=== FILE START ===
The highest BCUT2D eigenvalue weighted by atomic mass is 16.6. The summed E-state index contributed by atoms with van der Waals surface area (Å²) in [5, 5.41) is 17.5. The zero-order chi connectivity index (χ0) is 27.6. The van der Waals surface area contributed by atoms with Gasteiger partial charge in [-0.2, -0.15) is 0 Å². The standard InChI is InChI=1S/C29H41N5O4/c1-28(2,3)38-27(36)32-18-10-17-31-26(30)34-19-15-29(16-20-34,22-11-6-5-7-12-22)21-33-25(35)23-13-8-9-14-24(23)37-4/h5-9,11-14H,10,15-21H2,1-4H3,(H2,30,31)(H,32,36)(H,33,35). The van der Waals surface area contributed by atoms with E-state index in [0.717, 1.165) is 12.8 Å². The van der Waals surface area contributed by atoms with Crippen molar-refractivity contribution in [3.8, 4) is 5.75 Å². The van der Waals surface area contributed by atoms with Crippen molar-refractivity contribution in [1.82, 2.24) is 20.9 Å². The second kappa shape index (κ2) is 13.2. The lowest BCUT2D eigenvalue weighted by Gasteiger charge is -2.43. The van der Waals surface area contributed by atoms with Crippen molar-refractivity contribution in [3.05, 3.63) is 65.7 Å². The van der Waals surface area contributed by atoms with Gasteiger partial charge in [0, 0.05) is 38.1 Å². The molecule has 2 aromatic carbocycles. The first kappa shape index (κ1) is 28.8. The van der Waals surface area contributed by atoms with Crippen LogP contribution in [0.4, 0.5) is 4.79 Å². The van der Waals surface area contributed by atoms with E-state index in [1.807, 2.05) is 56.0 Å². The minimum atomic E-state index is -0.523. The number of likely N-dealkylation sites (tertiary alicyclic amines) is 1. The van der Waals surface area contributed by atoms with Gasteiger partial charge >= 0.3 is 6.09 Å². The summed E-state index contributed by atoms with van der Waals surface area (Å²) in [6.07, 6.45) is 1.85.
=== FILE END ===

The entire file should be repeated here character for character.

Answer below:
The highest BCUT2D eigenvalue weighted by atomic mass is 16.6. The summed E-state index contributed by atoms with van der Waals surface area (Å²) in [5, 5.41) is 17.5. The zero-order chi connectivity index (χ0) is 27.6. The van der Waals surface area contributed by atoms with Gasteiger partial charge in [-0.2, -0.15) is 0 Å². The standard InChI is InChI=1S/C29H41N5O4/c1-28(2,3)38-27(36)32-18-10-17-31-26(30)34-19-15-29(16-20-34,22-11-6-5-7-12-22)21-33-25(35)23-13-8-9-14-24(23)37-4/h5-9,11-14H,10,15-21H2,1-4H3,(H2,30,31)(H,32,36)(H,33,35). The van der Waals surface area contributed by atoms with E-state index in [0.717, 1.165) is 12.8 Å². The van der Waals surface area contributed by atoms with Crippen molar-refractivity contribution in [3.8, 4) is 5.75 Å². The van der Waals surface area contributed by atoms with Crippen molar-refractivity contribution in [1.82, 2.24) is 20.9 Å². The second kappa shape index (κ2) is 13.2. The lowest BCUT2D eigenvalue weighted by Gasteiger charge is -2.43. The van der Waals surface area contributed by atoms with Crippen molar-refractivity contribution in [3.05, 3.63) is 65.7 Å². The van der Waals surface area contributed by atoms with Gasteiger partial charge in [0, 0.05) is 38.1 Å². The molecule has 2 aromatic carbocycles. The first kappa shape index (κ1) is 28.8. The van der Waals surface area contributed by atoms with Crippen LogP contribution in [0.4, 0.5) is 4.79 Å². The van der Waals surface area contributed by atoms with E-state index in [1.807, 2.05) is 56.0 Å². The minimum atomic E-state index is -0.523. The number of likely N-dealkylation sites (tertiary alicyclic amines) is 1. The van der Waals surface area contributed by atoms with Gasteiger partial charge >= 0.3 is 6.09 Å². The summed E-state index contributed by atoms with van der Waals surface area (Å²) in [6.07, 6.45) is 1.85.